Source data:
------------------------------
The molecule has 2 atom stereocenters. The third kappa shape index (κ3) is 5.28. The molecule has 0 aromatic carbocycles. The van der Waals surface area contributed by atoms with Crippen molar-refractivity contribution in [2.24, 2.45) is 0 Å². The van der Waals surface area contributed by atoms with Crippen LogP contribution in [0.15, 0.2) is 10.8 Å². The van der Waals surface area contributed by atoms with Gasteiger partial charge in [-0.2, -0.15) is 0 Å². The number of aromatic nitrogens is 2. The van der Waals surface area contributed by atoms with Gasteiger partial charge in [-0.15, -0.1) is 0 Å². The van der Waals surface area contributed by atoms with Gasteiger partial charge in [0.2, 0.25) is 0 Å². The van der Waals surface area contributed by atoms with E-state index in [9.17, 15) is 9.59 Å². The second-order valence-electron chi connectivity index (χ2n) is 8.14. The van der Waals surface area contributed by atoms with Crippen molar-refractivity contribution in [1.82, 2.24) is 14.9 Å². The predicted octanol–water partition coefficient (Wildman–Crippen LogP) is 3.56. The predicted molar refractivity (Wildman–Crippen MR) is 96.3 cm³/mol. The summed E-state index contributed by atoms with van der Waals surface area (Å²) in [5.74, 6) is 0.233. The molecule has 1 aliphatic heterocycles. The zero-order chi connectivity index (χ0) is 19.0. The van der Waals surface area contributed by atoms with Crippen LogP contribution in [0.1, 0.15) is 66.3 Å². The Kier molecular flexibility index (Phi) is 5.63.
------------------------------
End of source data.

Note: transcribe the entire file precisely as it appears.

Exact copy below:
The molecule has 2 atom stereocenters. The third kappa shape index (κ3) is 5.28. The molecule has 0 aromatic carbocycles. The van der Waals surface area contributed by atoms with Crippen molar-refractivity contribution in [2.24, 2.45) is 0 Å². The van der Waals surface area contributed by atoms with Crippen LogP contribution in [0.15, 0.2) is 10.8 Å². The van der Waals surface area contributed by atoms with Gasteiger partial charge in [-0.2, -0.15) is 0 Å². The number of aromatic nitrogens is 2. The van der Waals surface area contributed by atoms with Gasteiger partial charge in [-0.15, -0.1) is 0 Å². The van der Waals surface area contributed by atoms with Gasteiger partial charge in [0.2, 0.25) is 0 Å². The van der Waals surface area contributed by atoms with E-state index in [9.17, 15) is 9.59 Å². The second-order valence-electron chi connectivity index (χ2n) is 8.14. The van der Waals surface area contributed by atoms with Crippen molar-refractivity contribution in [1.82, 2.24) is 14.9 Å². The predicted octanol–water partition coefficient (Wildman–Crippen LogP) is 3.56. The predicted molar refractivity (Wildman–Crippen MR) is 96.3 cm³/mol. The summed E-state index contributed by atoms with van der Waals surface area (Å²) in [5.74, 6) is 0.233. The molecule has 1 aliphatic heterocycles. The zero-order chi connectivity index (χ0) is 19.0. The van der Waals surface area contributed by atoms with Crippen LogP contribution in [0.1, 0.15) is 66.3 Å². The Kier molecular flexibility index (Phi) is 5.63.